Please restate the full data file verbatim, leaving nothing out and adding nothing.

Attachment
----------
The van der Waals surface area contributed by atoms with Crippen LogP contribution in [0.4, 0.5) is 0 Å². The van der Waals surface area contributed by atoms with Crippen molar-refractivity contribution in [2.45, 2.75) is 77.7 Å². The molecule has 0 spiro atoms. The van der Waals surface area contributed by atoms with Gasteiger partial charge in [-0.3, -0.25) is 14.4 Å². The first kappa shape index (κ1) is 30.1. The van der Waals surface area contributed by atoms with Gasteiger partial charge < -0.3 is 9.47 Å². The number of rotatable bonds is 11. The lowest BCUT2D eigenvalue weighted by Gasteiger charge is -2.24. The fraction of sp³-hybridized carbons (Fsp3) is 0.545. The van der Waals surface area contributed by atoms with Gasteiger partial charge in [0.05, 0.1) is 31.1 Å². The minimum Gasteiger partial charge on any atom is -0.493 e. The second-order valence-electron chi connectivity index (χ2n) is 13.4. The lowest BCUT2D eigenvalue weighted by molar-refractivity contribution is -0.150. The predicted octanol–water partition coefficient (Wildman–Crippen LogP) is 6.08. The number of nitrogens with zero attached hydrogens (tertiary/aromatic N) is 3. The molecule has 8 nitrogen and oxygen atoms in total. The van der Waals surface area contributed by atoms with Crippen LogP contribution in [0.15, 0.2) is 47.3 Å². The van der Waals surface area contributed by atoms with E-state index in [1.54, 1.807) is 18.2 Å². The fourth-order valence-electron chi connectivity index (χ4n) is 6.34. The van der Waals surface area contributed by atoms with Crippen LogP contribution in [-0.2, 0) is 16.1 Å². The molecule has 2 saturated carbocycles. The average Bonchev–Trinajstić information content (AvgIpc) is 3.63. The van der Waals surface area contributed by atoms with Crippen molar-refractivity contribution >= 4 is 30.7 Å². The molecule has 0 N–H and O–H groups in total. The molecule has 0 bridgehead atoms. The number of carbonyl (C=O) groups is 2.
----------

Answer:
The van der Waals surface area contributed by atoms with Crippen LogP contribution in [0.4, 0.5) is 0 Å². The van der Waals surface area contributed by atoms with Crippen molar-refractivity contribution in [2.45, 2.75) is 77.7 Å². The molecule has 0 spiro atoms. The van der Waals surface area contributed by atoms with Gasteiger partial charge in [-0.3, -0.25) is 14.4 Å². The first kappa shape index (κ1) is 30.1. The van der Waals surface area contributed by atoms with Gasteiger partial charge < -0.3 is 9.47 Å². The number of rotatable bonds is 11. The lowest BCUT2D eigenvalue weighted by Gasteiger charge is -2.24. The fraction of sp³-hybridized carbons (Fsp3) is 0.545. The van der Waals surface area contributed by atoms with Gasteiger partial charge in [0.05, 0.1) is 31.1 Å². The minimum Gasteiger partial charge on any atom is -0.493 e. The second-order valence-electron chi connectivity index (χ2n) is 13.4. The lowest BCUT2D eigenvalue weighted by molar-refractivity contribution is -0.150. The predicted octanol–water partition coefficient (Wildman–Crippen LogP) is 6.08. The number of nitrogens with zero attached hydrogens (tertiary/aromatic N) is 3. The molecule has 8 nitrogen and oxygen atoms in total. The van der Waals surface area contributed by atoms with Crippen LogP contribution in [0.15, 0.2) is 47.3 Å². The van der Waals surface area contributed by atoms with E-state index in [1.54, 1.807) is 18.2 Å². The fourth-order valence-electron chi connectivity index (χ4n) is 6.34. The van der Waals surface area contributed by atoms with Crippen LogP contribution in [-0.2, 0) is 16.1 Å². The molecule has 2 saturated carbocycles. The average Bonchev–Trinajstić information content (AvgIpc) is 3.63. The van der Waals surface area contributed by atoms with Crippen molar-refractivity contribution >= 4 is 30.7 Å². The molecule has 0 N–H and O–H groups in total. The molecule has 0 bridgehead atoms. The number of carbonyl (C=O) groups is 2.